3. Follow legislators' social media: Legislators often post updates and information on their social media accounts. By following their accounts, readers can stay informed about their actions and positions.


4. Attend public hearings: The legislature holds public hearings on bills, and attending these hearings provides an opportunity to learn more about proposed legislation and provide input. Readers can find information on hearings by checking the legislature's website or contacting their representatives.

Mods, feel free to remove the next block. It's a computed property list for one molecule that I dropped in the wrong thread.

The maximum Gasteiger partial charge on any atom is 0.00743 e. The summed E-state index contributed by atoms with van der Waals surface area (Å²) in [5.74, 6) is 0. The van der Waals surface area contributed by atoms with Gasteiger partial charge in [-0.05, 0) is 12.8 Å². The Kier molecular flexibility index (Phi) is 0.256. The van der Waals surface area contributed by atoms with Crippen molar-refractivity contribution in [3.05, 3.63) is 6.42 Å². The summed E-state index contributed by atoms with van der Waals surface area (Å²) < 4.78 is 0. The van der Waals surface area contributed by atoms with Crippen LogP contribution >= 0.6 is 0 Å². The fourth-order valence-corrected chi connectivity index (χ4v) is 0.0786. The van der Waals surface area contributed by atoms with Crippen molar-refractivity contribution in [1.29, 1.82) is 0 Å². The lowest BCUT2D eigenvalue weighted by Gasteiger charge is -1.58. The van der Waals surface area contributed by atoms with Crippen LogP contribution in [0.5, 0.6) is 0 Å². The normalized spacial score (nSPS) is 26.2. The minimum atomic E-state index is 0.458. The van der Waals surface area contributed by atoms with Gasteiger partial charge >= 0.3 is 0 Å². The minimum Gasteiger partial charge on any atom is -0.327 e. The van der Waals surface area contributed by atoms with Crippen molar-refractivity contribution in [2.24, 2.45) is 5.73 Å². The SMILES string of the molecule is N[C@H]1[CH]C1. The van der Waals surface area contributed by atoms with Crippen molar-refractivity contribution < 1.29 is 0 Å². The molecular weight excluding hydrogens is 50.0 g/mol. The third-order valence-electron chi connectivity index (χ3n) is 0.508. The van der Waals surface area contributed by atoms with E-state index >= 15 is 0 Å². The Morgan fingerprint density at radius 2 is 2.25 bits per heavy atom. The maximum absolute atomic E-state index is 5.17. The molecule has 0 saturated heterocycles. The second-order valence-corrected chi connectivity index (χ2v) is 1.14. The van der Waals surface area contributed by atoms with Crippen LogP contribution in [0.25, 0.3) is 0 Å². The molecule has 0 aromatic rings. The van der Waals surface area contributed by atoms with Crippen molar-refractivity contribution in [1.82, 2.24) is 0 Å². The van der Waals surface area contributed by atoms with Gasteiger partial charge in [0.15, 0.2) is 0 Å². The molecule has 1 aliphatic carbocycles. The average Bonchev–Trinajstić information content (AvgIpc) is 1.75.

5. Engage with advocacy groups: There are many advocacy groups working to hold legislators accountable and promote transparency in government. Readers can engage with these groups to stay informed and get involved in advocacy efforts.


Stay informed to make sure legislators serve their constituents’ interest, not their own. If not, use the power of the ballot box to replace them.


Virgil L. Smith formerly served as president and publisher of the Asheville Citizen-Times and Vice President for Human Resources for the Gannett Company. He is the principal for the Smith Edwards Group and the author of "The Keys to Effective Leadership.” He is the founder and a writer for Carolina Commentary.